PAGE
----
British Cemetery in Bayeux

Historical information:
The Sherwood Rangers entered Bayeux late on 6th June 1944, but the town was formally liberated the next day. Charles de Gaulle established his first Free French administration in France there until Paris was liberated, and it became the main staging post for the British Army in Normandy. The streets of Bayeux were too narrow to accommodate thousands of military vehicles. Royal Engineers and Pioneer Corps constructed a ring-road round Bayeux soon after D-Day. Several military hospitals were also established.

The cemetery lies on the south-west side of the main ring road (built by the British in 1944) around the city of Bayeux. It is about 100 metres from the junction with D5 to Littry, almost opposite the Museum of the Battle of Normandy (which is well signposted throughout Bayeux).

The largest British military cemetery of the Second World War in France, receiving in majority the graves of soldiers that died from wounds in the military hospitals around Bayeux.

Battle of Normandy Memorial Museum, Bayeux

This is a good educational museum. Ideally located to also visit the British Commonwealth cemetery. Park your car and walk along side a Sherman, M10, and Crocodile before you reach the MIA's wall and the graves.

One of the few Normandy VC (Victoria Cross) winners is buried here

Corporal Sidney Bates was serving with the Norfolks when he took part in action at Sourdeval in August 1944, which resulted in the posthumous award of the Victoria Cross. From Camberwell, London Bates was badly wounded in the action, dying of his wounds the next day. His citation reads: «In North-West Europe on 6th August, 1944, the position held by a battalion of the Royal Norfolk Regiment near Sourdeval was heavily attacked. Corporal Bates was commanding a forward section of the left forward company which suffered some casualties, so he decided to move the remnants of his section to an alternative position from which he could better counter the enemy thrust. As the threat to this position became desperate, Corporal Bates seized a light machine-gun and charged, firing from the hip. He was almost immediately wounded and fell, but he got up and advanced again, though mortar bombs were falling all round him. He was hit a second time and more seriously wounded, but he went forward undaunted, firing constantly till the enemy started to fall back before him. Hit for the third time, he fell, but continued firing until his strength failed him. By then the enemy had withdrawn and Corporal Bates, by his supreme gallantry and self-sacrifice, had personally saved a critical situation. He died shortly afterwards of the wounds he had received».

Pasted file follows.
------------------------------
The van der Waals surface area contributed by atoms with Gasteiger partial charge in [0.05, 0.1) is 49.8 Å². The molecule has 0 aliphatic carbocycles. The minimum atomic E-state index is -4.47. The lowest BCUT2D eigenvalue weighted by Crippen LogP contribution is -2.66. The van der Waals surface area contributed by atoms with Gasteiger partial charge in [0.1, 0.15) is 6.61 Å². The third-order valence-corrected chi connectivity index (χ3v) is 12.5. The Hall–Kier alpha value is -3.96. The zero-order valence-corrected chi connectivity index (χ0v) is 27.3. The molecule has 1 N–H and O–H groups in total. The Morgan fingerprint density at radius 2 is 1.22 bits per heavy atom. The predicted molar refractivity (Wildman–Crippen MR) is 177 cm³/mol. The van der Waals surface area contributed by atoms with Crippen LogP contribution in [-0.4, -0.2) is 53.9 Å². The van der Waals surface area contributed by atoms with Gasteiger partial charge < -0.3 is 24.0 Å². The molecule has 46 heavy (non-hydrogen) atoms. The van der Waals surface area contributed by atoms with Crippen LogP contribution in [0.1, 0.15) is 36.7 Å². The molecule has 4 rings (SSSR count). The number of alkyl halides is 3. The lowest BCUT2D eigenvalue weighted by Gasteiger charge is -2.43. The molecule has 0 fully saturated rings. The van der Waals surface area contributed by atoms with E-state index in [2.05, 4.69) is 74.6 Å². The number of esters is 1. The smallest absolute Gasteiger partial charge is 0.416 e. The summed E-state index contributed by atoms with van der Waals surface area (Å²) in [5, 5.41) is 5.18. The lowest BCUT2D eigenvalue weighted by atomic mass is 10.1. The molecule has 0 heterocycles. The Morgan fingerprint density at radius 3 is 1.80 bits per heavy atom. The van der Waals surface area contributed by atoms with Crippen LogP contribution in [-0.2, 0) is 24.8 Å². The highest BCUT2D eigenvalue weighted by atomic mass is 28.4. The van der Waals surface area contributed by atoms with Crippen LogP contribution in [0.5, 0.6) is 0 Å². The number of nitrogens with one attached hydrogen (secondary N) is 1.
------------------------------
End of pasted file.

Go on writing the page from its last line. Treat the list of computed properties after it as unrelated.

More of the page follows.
New Zealand


South African
















Unidentified American


On the other side of the ring road, a memorial bears the names of 1,808 Commonwealth soldiers with no known grave.

And More

Place Saint-Patrice: this square is located at the beginning of the main shopping street west city end and also the open market square every Saturday.
Place Gauquelin Despallières: free parking lot next to Saint-Patrice.
Place D'Ornano: ideally located to visit the Tapestry and the Cathedral.